FIG. 13 a shows a KVM switch system with an alternative external controller 950. External controller 950 is designed to interface a user's keyboard or be built into a user's keyboard. External controller 950 includes display 850 a, selection mechanism 850 b, and interface 850 c which are similar to respective parts described in accordance with external controller 850. External controller 950 also includes interface 850 f which allows controller 950 to interface a user's keyboard. By being directly coupled to or built into a user's keyboard, external controller 950 is within a user's reach but does not have the drawbacks of hotkey commands and provides the additional benefit of indicating which target a user is connected to. Further, by only interfacing a user's keyboard and not a user's monitor or mouse, controller 950 can be more easily placed at various locations on a user's desktop. It should also be noted that external controller 950 can be interfaced or be built into a user's mouse as an alternative to being interfaced or built into the user's keyboard. FIG. 13 c shows a block diagram of external controller 950.

FIG. 13 b shows a KVM switch system that is similar to the KVM switch system described in accordance with FIG. 13 a where external controller 950 interfaces user's keyboard and mouse. The KVM switch system shown in FIG. 13 b is particularly advantageous when keyboard and mouse come from a common connection as is the case with USB type devices.

It should be noted that although the exemplary embodiments have been described in accordance with a 4-to-1 desktop KVM switch (4 targets, 1 user) such a description is for exemplary purposes only. It should be appreciated that a desktop KVM switch with any number of targets and number of users could be used. Where the desktop KVM switch incorporates multiple users, each user could be provided an external controller.

FIG. 14 shows an exemplary embodiment where multiple users are connected to a KVM switch and each user has an external controller within their respective workspace. The KVM devices of each workspace 110 a, 110 b, and 110 c are connected to KVM switch 1000 through standard connections as described in accordance with FIG. 1. Each workspace is shown including respective external controllers 850, 850, and 950. It should be noted that any combination of types of external controllers could be used with switch 1000. When external controllers are used in a multi-user KVM switch the external controllers can be configured to allow users to control only which target their respective KVM devices are connected to or the controllers can be configured to control which target any of the other users are connected to.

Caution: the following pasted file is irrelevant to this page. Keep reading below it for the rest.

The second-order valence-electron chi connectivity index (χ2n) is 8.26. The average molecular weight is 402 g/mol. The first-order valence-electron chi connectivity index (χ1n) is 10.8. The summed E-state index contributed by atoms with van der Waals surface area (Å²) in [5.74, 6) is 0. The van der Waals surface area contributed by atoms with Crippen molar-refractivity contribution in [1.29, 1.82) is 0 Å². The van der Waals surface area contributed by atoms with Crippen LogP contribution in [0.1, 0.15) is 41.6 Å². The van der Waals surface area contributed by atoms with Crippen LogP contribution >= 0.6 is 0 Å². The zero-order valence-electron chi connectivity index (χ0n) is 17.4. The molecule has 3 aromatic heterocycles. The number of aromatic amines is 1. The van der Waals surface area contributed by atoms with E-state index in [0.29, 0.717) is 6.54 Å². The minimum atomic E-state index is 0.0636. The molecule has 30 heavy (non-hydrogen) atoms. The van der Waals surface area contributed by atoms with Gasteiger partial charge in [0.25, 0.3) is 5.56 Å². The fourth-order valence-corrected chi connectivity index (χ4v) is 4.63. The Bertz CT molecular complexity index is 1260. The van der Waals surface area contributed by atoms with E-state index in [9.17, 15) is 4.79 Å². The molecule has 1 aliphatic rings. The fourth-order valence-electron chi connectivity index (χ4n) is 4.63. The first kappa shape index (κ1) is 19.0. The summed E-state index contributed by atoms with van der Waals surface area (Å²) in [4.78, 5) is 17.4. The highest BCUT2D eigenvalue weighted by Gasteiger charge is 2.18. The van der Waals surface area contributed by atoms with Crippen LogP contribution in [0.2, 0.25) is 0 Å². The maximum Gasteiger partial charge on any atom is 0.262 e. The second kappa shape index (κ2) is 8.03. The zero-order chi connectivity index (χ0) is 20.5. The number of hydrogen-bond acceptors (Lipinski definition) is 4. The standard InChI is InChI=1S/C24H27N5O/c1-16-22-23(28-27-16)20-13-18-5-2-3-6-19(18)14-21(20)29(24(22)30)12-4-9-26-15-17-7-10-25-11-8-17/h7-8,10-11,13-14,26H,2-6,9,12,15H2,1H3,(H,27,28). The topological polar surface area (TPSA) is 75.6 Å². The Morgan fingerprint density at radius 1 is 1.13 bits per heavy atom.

It is also recognized that it would be useful to use external controllers 850 and 950 with prior art KVM switches. FIGS. 15-18 describe exemplary embodiments where an external controller 850 is used with a prior art KVM switch.

FIG. 15 shows where external controller 850 can control prior art KVM switch 100 by passing supported switch commands through micro-receiver 1050.

FIG. 16 shows a more detailed view of an exemplary micro-receiver 1050. Micro-receiver 1050 interfaces a user peripheral (e.g. a user keyboard) through a peripheral interface 1050 b (e.g. USB or PS/2 port). Micro-receiver 1050 also interfaces a KVM switch at KVM interface 1050 a (e.g. USB or PS/2 connector). Interfaces 1050 a and 1050 b transparently pass communications between a user peripheral and a KVM passed through the micro receiver 1050. That is, the user peripheral and the KVM switch operate as if they were directly connected. Micro-receiver 1050 also communicates with external controller 850 through communication medium 860, described above. The KVM switch is able to be controlled by external controller 850 by the micro-receiver 1050 receiving commands from external controller 850 and passing those commands to the KVM switch in an appropriate format.

FIG. 17 shows an exemplary block diagram of an exemplary micro-receiver 1050 that illustrates how commands from an external controller 850 can be received by a KVM switch. Commands are received from external controller 850 at the communication interface 1050 c. Communication interface 1050 c is similar to control interface 840 described above and for the sake of brevity will not be described herein. The received commands are passed from communication interface 1050 c to translator 1050 d. Translator 1050 d translates the commands into an appropriate form so they can be processed by the KVM switch. An example of the translation process is as follows: assuming a prior art KVM switch supports hotkey commands, a command received at the communication interface 1050 c can be translated by translator 1050 d into the hotkey command corresponding to the received command and passed to the KVM switch at KVM switch interface 1050 a. In the example described above, the micro-receiver 1050 spoofs the KVM switch that all received commands (including hotkey commands) are generated from a keyboard that is directly connected to the KVM switch.